SailNet Community banner
1 - 12 of 12 Posts

bell ringer
Joined
5,258 Posts
Discussion Starter · #1 ·
I am sure my boat was wired per the ABYC codes of 2000 when it was built. But the last couple of days chasing an issue has me shocked at how much isn't protected from a high current grounding.

My house batteries have 4/0 cable and a 300A fuse. But feeds a cable via a switch to the inverter that is smaller without protection as the 300A one is too big. The start battery of course didn't come with any protection. I since added a fuse at the start battery, But that doesn't protect all the cabling etc. if I run the starter off the house battery. The alternator cabling has no protection at all.

Now I know some argue that "you don't what a blown fuse to stop you starting the engine". My position what good is that when your boat is on fire.

I bet I can add fuses to all these things for less than $200.
 

bell ringer
Joined
5,258 Posts
Discussion Starter · #2 ·
I bet I can add fuses to all these things for less than $200.
WOW was I ever wrong!

I can do this for around $20 with some MIDI fuses.
 

bell ringer
Joined
5,258 Posts
Discussion Starter · #3 ·
Turns out that big 300A house battery fuse on the 4/0 cable is actually still protection for the 2/0 cable that feeds into my start circuit from the house. So all I need is an alternator fuse as I already have 1 on the start battery. So it is now $10 or just be too lazy to do it.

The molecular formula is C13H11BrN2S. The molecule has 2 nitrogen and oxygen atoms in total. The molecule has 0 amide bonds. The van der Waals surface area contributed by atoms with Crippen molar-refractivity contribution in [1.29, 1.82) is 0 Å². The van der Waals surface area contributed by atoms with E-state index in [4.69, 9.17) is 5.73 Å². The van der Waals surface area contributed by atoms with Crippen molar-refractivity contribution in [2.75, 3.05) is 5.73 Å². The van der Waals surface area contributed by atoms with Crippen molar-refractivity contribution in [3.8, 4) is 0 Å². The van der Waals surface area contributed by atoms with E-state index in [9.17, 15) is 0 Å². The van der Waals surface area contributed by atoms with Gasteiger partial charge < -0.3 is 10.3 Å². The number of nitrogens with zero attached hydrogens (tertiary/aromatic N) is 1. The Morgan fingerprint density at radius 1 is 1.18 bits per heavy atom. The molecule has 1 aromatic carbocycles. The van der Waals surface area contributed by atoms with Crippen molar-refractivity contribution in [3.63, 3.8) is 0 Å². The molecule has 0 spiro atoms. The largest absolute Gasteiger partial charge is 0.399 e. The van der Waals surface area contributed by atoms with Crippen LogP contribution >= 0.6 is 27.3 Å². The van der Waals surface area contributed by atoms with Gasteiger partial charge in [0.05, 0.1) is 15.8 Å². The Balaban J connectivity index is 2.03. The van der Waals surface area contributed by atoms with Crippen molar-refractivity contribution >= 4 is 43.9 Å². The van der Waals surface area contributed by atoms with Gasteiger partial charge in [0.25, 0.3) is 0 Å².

bell ringer
Joined
5,258 Posts
Discussion Starter · #4 ·
I added that alternator fuse. The added benefit was i discovereed a mystery that had me going crazy and wasnt related.

But the crazy thing about this thread is it appears no one was concerned enough to look into their cable protection.
 

Registered
2003 Hunter 356
Joined
65 Posts
I added that alternator fuse. The added benefit was i discovereed a mystery that had me going crazy and wasnt related.

But the crazy thing about this thread is it appears no one was concerned enough to look into their cable protection.
Do you have your alternator wired in to a bus bar direct to the batteries?

Have the original stock alternator and was thinking of upgrading to higher amp external regulated alternator and wire direct to house bank, with fusing it seems :)

Jeff
 

bell ringer
Joined
5,258 Posts
Discussion Starter · #6 ·
no bus bar, my alternator connects to an isolator and feeds to the house and starter batteries from there
 

Registered
Aloha 32 & Hunter 26.5
Joined
236 Posts
Most of the time, an alternator is wired straight to the battery. The alternator is a special case that normally is not fused because if that fuse blows, it will usually take out the regulator & stop the alternator from working, even after the fuse is replaced.
 

bell ringer
Joined
5,258 Posts
Discussion Starter · #8 · (Edited)
As opposed to shorting out, blowing apart, and causing a fire.

I will chose to have to replace the alternator instead of the boat.

It is the same twisted logic used to not fuse the start battery, because if it blows you can not start the engine. Sorry but if the cable shorted enough to blow the fuse you were never starting that engine! In my opinion of course.
 

Registered
Aloha 32 & Hunter 26.5
Joined
236 Posts
As opposed to shorting out, blowing apart, and causing a fire.

I will chose to have to replace the alternator instead off the boat.

It is the same twisted logic used to not fuse the start battery, because if it blows you can not start the engine. Sorry but if the cable shorted enough to blow the fuse you were never starting that engine! In my opinion of course.